When students are in the stadium watching the game it can get boring a difficult to keep track of what is going on, plays take a matter of seconds, there’s an endless amount of time between plays when nothing happens, and the replays are limited. You can’t change the channel if the game is lousy. Most students either end up socializing with each other and not paying attention to the game, or end up leaving early because they’ve become bored.
Another factor that is harmful to attendance is the lack of traditional rivalries with some schools. For example, schools like Houston or Rice that have found themselves shoved into conferences with unknown schools like Marshall and East Carolina and ODU and UCF. The destruction of the UT rivalry has seemed to harm the Aggies, but then again, the Aggies have added teams from the SEC to the schedule, and that’s got to be better than having teams like Baylor and Texas Tech coming to Kyle Field. The weather conditions can also be difficult to predict and travel in, you’re often clueless about injuries, and the seating isn’t comfortable unless you’re in a suite. Then there’s the issue of games not always being on Saturday night, and games being an all-day endeavor, especially if you tailgate. Games can be played morning, noon or night. The night games can start so late they run into the next day. Colleges are now so dependent on TV money that they have no choice but to accommodate.
The reason that live game attendance is down is something that isn’t really acknowledged. That reason is that the game has become much more nationwide focused. While we still love our team and it holds top priority, the gap between how much we love our team and how much we love college football in general has lessened. The increased quality of high definition broadcasts isn’t what keeps us home. Rather, it’s the endless hype and discussion around the top stories, players, teams and coaches coming at us from our televisions that is causing us to pay attention to more of college football as a whole. Throw in the internet, Twitter and discussion with friends and we’re more college football obsessed these days than ever. According to a CBS Sports article about college football attendance dropping for a fifth straight year, 42 percent of college attendance increased, 55 percent decreased, and 3 percent stayed the same. (Solomon) With the decrease in attendance rate being so high it is a huge cause for concern.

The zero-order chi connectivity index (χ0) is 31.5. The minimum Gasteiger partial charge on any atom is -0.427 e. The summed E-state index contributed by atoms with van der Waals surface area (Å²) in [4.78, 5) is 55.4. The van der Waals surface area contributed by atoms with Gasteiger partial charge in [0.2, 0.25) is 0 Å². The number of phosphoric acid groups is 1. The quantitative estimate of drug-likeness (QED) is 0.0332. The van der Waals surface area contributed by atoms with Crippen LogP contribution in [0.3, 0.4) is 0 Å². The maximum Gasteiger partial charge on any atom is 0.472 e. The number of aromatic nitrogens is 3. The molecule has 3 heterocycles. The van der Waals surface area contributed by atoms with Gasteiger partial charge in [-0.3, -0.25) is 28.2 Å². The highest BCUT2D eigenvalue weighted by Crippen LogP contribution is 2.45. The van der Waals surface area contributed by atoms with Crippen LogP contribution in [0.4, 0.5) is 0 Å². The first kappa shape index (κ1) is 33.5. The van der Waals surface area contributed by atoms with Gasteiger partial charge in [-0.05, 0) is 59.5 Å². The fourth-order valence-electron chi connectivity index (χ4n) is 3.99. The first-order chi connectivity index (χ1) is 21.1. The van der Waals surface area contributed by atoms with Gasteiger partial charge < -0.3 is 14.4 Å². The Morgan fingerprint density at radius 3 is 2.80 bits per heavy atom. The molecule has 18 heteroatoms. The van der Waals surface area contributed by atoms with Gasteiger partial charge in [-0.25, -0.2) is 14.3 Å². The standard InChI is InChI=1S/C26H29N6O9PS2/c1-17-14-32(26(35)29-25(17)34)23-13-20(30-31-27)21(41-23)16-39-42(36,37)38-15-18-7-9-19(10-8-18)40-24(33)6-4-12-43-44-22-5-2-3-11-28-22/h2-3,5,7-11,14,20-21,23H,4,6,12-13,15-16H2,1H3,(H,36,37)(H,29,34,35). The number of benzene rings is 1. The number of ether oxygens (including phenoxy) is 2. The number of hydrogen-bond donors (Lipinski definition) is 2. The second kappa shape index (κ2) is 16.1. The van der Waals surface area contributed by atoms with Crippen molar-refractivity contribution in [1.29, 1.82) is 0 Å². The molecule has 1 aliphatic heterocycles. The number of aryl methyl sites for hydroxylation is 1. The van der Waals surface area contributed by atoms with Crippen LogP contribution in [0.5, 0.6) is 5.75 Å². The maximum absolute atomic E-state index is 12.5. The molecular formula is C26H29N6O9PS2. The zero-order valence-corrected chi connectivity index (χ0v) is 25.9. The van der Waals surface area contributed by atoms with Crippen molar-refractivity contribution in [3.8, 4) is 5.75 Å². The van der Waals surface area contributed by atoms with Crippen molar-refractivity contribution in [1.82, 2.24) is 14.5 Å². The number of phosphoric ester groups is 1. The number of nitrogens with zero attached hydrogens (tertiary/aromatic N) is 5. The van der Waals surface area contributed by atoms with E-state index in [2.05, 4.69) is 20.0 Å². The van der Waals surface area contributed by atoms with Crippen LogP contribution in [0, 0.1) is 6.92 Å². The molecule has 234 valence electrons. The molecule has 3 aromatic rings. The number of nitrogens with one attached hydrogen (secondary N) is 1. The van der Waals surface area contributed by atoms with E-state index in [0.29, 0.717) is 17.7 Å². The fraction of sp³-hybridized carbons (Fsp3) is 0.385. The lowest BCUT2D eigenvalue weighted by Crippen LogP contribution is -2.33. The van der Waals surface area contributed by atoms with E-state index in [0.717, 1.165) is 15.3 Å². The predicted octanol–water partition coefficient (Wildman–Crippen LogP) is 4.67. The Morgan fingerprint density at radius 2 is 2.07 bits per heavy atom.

When moving forward, it is important to recognize the significance of a good athletic program for every college and university. The team performance plays a major role in the experience as a student, but also the promotions and atmosphere at a game increases the attendance and engagement a fan has. This, in turn, carries over as the memories for young alumni and the experiences they want to give back too. If a school wants their graduates to give back, make the experience at sporting events one they will hold on to long after they graduate.
Even though attendance is down, one thing that a lot of legal-aged-consumers enjoy during sports, is beer. Beer has become one of the leading purchases at sports venues in the last couple years. For decades, beer sales at college football games were nearly unheard of. Now many programs are turning to alcohol to help boost attendance and revenue. As highlighted in an Inside Higher ED article, beer sales are now a prominent feature among concession stands to help attract more consumers, and bring in more revenue. Some place even sell wine now. “This season, Ohio State became one of several universities to sell beer at football games. In the last decade, alcohol sales at college stadiums have gone from nearly nonexistent to an increasingly popular — though largely unproven — solution for programs hoping to improve sagging attendance at home games.” (New) Also, in a quote from Don Tomkalski, the associate athletics director for communications at Tulsa, he says that “We studied the idea for a year, and we determined that it could be done responsibility and be a positive change. It gives us an additional revenue source and adds another element to our game-day fan experience.” By adding more selection to the concession menus, it gives the consumers the feeling as though the stadium is doing a good thing. Which ends up working out for both parties.
In conclusion, by students attending games more regularly, it increases the atmosphere which can make it more enjoyable for other spectators. When people travel for sports they are expecting everything to be perfect. Now you can’t control the final score, but the fan experience can trump the way the consumer view the final. I know that even though my team lost if I had a good experience at the stadium, I will remember that more so than the score. With the attendance decreasing every year it seems athletics needs to find new ways to attract fans. They can do this by starting with the students, moving to stadium seating, ticket prices, and then internet accessibility.